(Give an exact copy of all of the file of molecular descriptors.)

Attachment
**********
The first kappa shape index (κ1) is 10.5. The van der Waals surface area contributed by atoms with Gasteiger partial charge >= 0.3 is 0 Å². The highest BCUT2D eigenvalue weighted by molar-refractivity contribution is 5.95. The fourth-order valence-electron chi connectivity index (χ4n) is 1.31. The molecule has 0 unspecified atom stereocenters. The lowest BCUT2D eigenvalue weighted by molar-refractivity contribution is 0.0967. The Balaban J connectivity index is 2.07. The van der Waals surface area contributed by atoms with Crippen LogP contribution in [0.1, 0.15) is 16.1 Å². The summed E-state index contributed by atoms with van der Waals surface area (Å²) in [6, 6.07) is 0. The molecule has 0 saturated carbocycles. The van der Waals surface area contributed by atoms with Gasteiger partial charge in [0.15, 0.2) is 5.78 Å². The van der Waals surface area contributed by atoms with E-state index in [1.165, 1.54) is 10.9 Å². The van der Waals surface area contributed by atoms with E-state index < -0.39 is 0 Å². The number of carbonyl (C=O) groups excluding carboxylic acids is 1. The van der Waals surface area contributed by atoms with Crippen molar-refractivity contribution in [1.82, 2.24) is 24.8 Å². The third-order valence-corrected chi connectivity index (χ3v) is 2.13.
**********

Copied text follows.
The first kappa shape index (κ1) is 10.5. The van der Waals surface area contributed by atoms with Gasteiger partial charge >= 0.3 is 0 Å². The highest BCUT2D eigenvalue weighted by molar-refractivity contribution is 5.95. The fourth-order valence-electron chi connectivity index (χ4n) is 1.31. The molecule has 0 unspecified atom stereocenters. The lowest BCUT2D eigenvalue weighted by molar-refractivity contribution is 0.0967. The Balaban J connectivity index is 2.07. The van der Waals surface area contributed by atoms with Crippen LogP contribution in [0.1, 0.15) is 16.1 Å². The summed E-state index contributed by atoms with van der Waals surface area (Å²) in [6, 6.07) is 0. The molecule has 0 saturated carbocycles. The van der Waals surface area contributed by atoms with Gasteiger partial charge in [0.15, 0.2) is 5.78 Å². The van der Waals surface area contributed by atoms with E-state index in [1.165, 1.54) is 10.9 Å². The van der Waals surface area contributed by atoms with E-state index < -0.39 is 0 Å². The number of carbonyl (C=O) groups excluding carboxylic acids is 1. The van der Waals surface area contributed by atoms with Crippen molar-refractivity contribution in [1.82, 2.24) is 24.8 Å². The third-order valence-corrected chi connectivity index (χ3v) is 2.13.